Note that this syntax is strange by today’s Handlebars conventions, but go with it for a second.


Override multiple defaults

To override more things, just provide multiple blocks…



Handling events

This isn’t specific to new composability stuff, but you can combine the above with standard component event handling API.

{{#ember-calendar day-selected='daySelected'}}

You could handle this event in some controller that closes the datepicker, saves it to a model, proceeeds to the next step in a wizard, etc.


I don’t know how I feel about this yet, but here goes; say we want to make the month header clickable, even though the component author never intended it to be.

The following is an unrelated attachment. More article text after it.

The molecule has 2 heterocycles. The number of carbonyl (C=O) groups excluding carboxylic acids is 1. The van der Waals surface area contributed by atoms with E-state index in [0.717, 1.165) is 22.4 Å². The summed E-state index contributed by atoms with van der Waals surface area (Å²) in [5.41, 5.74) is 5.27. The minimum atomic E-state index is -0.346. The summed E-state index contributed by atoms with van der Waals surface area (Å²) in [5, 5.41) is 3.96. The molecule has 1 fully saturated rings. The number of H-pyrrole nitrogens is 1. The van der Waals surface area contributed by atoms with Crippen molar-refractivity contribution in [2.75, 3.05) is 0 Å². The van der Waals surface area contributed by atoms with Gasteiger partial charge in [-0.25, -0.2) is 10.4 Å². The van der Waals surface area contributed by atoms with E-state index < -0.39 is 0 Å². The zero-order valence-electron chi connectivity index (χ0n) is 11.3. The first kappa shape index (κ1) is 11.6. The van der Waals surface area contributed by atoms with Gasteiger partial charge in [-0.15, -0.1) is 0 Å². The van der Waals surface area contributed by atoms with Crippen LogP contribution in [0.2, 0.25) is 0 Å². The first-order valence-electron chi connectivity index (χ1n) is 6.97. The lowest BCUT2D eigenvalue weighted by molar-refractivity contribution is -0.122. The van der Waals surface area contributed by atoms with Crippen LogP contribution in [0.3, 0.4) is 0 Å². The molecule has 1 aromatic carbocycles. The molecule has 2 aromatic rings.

App.CustomCalendar = CalendarComponent.extend({
  actions: {
    monthHeaderClicked: function() {
      // Do some custom stuff, maybe call `this.sendAction()`
      // to forward to some outside controller.
    <a href="#" {{action 'monthHeaderClicked'}}>

We can easily wrap in an a tag, make it fire an event, and display the original content inside the a tag.

On the authoring side of things

I haven’t written the code to support the above, yet, but it’s all very doable. It’d largely be an extension of this JSBin, which makes use of a very Railsy content-for helper to accomplish much of the above. It seems like the authoring solution will follow a similar pattern of 1) define your default content blocks, 2) call yield, 3) invoke the top-most component/helper of your shareable component.


  • Establish a pattern for sharing/importing components (it’s easy enough to defer / advanceReadiness at the start of an app to make sure all your components are loaded ahead of time, among other things, but we should spend some time making sure whatever we settle on looks pretty, demoes well, etc.)